The Treatment That Officially Changed My Mind About Facials
By Danielle Fontana , Digital Editor |
While my line of work allows me to consider myself a pretty well-versed spa-goer, I (surprisingly) usually stray away from the facial offerings—no matter how extravagant the spa or divine the location—and gravitate toward a massage or body-centric service, instead. The reasoning stems from a not-so-stellar facial I received years back: The treatment was rough and painful and I left the spa the furthest thing from calm with my face looking bright red for more than two days (plus a few chemical burns peppered on my complexion). Needless to say, it didn’t take much to leave me swearing of facials for good.
Fast forward about four years to when I was given the chance to visit the lavish spa at The Palms Resort in the beautiful Turks and Caicos and I told myself it was time to step out of my comfort zone. Hesitant at best, I decided to try my luck at a facial for the first time since, opting to receive the spa’s Deluxe Organic Seaweed Facial ($225). While the incredible property made the entire decision a no brainer, the spa staff was super welcoming and more than qualified to answer all of my questions (because there were a lot). After speaking to Maxime Cormier, the spa manager, I got walked through my treatment with my therapist Earl Blake (if you visit, ask for him specifically—he is the lead therapist at the spa and is referred to as the guardian of the standards and quality of all treatments), and I felt totally comfortable with my decision.
You May Also Like: 7 Thoughts Everyone Has While Getting A Facial
As Blake was showing me to my personal cabana (every treatment is performed in one and is equal parts private, calm and serene, with the back of each completely open to hear natural water flow and palm trees rustle) he explained the benefits seaweed brings to the skin—think cell regeneration, deep hydration and serious detoxification—and how its usage dates back for centuries. Cormier later explained that seaweed-based skin care was traditionally known as the “Thalasso Cure” due to the leaf’s detoxifying ability to treat ailments ranging from eczema and sun damage to dehydrated and aging skin.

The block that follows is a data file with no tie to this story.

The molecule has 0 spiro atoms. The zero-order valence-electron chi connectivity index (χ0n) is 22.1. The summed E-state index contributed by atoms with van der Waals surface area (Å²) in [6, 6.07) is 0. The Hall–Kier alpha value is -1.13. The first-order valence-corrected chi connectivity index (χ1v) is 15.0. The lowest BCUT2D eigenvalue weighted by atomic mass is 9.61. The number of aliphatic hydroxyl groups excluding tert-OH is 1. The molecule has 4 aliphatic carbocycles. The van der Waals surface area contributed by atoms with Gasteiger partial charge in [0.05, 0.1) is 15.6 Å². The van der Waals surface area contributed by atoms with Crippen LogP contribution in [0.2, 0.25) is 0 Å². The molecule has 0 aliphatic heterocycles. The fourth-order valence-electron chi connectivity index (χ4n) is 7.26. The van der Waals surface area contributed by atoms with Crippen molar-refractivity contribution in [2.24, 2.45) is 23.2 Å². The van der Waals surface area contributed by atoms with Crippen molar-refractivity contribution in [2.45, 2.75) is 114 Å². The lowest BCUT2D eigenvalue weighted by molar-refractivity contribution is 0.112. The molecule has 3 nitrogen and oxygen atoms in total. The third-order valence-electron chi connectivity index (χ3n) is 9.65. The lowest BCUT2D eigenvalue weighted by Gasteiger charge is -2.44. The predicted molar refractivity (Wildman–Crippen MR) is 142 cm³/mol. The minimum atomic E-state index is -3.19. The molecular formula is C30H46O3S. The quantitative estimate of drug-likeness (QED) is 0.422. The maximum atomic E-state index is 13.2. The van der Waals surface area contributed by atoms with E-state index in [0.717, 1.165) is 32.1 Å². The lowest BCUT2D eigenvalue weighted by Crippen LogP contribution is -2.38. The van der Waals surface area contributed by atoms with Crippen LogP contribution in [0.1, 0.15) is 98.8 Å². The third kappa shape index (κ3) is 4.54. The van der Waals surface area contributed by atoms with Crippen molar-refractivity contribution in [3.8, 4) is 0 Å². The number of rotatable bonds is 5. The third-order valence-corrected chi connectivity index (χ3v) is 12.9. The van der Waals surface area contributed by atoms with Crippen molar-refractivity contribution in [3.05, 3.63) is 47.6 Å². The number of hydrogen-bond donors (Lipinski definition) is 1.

The treatment started off with a foot cleansing and back exfoliation and massage before my face was even touched. Once it was time for the facial, Blake applied what’s called a “Mermaid’s Purse Mask” (a clay mask featuring mermaid’s purse, which is found on the inside of the seaweed and creates a natural oil containing almost every vitamin you can think of) to my face, neck and chest before placing whole organic, hand-harvested seaweed leaves on top. The leaves were super fresh and moist, ensuring every benefit was present (more than 80 percent of the plant is made up of vitamins, minerals and other bioactive compounds), while the hot—and extremely soothing—hot compress placed on top of each leaf helped all of the vitamins seep deep into my skin. While I laid there (almost falling asleep), Blake explained to me how seaweed’s properties very closely resemble human plasma. “So far, we have recognized 108 elements in common,” he explained, adding that this close resemblance makes it easy for the body to absorb the minerals and allow for speedier skin regeneration (read: instant radiance).
As the minutes slipped away from me and the facial sadly drew to an end, I was excited yet totally anxious to see how my face looked after the extractions I had requested (I’m convinced this is a large part of what led me to my demise the first time around). I looked in the mirror and to my surprise, my skin had zero redness—seriously, none—and the most glowing, radiant skin I’ve ever had, almost as though I had been napping for two days straight. My complexion was so plumped and baby-soft, I found myself touching my face over and over to make sure it was real. As I walked back into the main area of the spa, I got complimented on how great my skin looked and I couldn’t believe it myself; it was a complete 180 from my past experience. As a result, I didn’t wear a drop of makeup for the rest of the trip—and for a beauty editor, that says it all.